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Salmonellosis

Information and Technology Report 1999-0001

By:
ORCID iD

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Abstract

Avian salmonellosis is caused by a group of bacteria of the genus salmonella. Approximately 2,300 different strains of salmonellae have been identified, and these are placed into groupings called “serovars” on the basis of their antigens or substances that induce immune response by the host, such as the production of specific antibody to the antigen. Current taxonomic nomenclature considers the 2,300 different serovars to be variants of two species, Salmonella enterica and S. bongori. S. enterica is further subdivided into six subspecies on the basis of biochemical characteristics. This results in complex nomenclature for each serovar, such as, S. enterica subsp. enterica serovar typhimurium. Readers should be aware of this convention for naming salmonellae because they will find this nomenclature in the current scientific literature. In this chapter, different serovars of salmonellae will be referred to by their previous, less complex nomenclature, such as S. typhimurium.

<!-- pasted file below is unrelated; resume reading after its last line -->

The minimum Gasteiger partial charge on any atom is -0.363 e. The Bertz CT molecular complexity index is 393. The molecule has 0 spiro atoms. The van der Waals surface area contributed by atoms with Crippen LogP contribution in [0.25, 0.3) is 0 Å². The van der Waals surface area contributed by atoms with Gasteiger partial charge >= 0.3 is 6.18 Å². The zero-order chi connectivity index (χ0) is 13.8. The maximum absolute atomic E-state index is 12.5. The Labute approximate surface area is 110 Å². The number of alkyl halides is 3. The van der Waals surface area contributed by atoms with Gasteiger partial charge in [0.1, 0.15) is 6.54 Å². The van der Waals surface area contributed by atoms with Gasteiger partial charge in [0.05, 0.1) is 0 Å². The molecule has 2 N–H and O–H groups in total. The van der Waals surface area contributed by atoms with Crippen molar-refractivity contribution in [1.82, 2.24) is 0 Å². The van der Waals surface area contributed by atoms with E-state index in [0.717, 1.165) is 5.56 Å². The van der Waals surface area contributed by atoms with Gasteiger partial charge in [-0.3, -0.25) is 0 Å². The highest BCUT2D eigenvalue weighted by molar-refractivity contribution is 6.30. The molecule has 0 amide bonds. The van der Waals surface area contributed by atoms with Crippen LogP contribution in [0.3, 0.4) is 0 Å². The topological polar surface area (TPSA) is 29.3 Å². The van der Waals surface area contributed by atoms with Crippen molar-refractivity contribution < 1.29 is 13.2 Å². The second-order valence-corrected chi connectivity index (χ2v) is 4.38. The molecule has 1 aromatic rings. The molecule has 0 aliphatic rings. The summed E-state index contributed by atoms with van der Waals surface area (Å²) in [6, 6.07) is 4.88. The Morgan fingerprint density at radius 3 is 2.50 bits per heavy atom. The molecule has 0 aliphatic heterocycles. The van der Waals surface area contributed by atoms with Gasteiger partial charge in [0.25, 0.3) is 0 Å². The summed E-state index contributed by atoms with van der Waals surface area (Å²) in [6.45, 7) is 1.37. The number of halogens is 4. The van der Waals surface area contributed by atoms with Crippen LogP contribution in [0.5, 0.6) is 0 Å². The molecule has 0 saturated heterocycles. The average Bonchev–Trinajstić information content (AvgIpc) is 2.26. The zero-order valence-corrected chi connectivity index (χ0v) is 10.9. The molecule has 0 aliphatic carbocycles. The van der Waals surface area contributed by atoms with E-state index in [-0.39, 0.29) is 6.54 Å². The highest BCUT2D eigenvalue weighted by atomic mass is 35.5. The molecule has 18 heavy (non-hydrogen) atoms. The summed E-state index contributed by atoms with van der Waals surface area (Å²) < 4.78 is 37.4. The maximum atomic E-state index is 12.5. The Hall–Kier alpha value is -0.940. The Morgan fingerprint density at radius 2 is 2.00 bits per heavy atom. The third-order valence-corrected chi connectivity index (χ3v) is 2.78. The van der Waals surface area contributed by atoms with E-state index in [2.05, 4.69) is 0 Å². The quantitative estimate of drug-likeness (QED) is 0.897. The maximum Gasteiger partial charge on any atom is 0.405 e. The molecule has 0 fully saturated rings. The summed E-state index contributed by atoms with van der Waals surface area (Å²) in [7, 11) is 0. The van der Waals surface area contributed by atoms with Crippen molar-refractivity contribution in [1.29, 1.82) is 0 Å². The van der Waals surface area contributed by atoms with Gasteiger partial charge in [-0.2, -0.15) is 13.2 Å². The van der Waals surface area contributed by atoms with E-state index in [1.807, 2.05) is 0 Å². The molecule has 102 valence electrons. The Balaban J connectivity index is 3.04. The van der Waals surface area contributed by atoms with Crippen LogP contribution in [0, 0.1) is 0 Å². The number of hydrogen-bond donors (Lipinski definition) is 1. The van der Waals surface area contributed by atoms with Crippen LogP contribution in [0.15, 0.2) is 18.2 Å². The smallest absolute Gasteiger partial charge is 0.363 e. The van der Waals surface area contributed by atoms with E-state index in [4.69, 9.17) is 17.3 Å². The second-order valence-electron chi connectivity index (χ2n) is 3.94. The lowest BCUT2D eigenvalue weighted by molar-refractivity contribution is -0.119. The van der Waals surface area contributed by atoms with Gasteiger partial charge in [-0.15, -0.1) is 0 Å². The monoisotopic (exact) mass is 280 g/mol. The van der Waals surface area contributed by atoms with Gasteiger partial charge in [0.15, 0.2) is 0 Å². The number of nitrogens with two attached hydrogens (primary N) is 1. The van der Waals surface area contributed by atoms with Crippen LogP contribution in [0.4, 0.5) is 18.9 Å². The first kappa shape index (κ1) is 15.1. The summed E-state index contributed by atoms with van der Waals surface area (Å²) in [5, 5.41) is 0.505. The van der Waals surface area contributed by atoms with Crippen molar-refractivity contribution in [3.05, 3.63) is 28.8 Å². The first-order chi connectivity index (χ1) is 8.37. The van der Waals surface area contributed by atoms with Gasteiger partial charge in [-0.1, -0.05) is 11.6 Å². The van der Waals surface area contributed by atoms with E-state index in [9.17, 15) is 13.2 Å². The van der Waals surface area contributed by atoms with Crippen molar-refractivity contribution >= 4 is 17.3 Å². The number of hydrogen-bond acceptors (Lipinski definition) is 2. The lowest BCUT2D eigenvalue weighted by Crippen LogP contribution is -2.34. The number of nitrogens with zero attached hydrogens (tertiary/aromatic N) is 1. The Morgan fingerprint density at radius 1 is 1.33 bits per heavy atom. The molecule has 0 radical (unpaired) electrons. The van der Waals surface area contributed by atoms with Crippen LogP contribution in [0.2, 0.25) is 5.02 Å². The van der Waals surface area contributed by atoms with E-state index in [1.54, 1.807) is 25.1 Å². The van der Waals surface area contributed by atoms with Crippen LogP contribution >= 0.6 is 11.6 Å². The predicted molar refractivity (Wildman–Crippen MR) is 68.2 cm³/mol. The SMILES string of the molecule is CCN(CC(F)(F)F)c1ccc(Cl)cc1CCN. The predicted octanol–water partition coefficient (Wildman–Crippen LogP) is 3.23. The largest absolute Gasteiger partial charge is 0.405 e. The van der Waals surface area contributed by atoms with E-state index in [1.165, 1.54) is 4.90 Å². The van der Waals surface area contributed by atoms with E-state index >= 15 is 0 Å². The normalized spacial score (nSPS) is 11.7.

Additional publication details

Publication type:
Report
Publication Subtype:
Federal Government Series
Title:
Salmonellosis
Series title:
Information and Technology Report
Series number:
1999-0001
Year Published:
1999
Language:
English
Publisher:
U.S. Geological Survey
Publisher location:
Reston, VA
Contributing office(s):
National Wildlife Health Center
Description:
11 p.
Larger Work Type:
Report
Larger Work Subtype:
USGS Numbered Series
Larger Work Title:
Field manual of wildlife diseases: General field procedures and diseases of birds
First page:
99
Last page:
109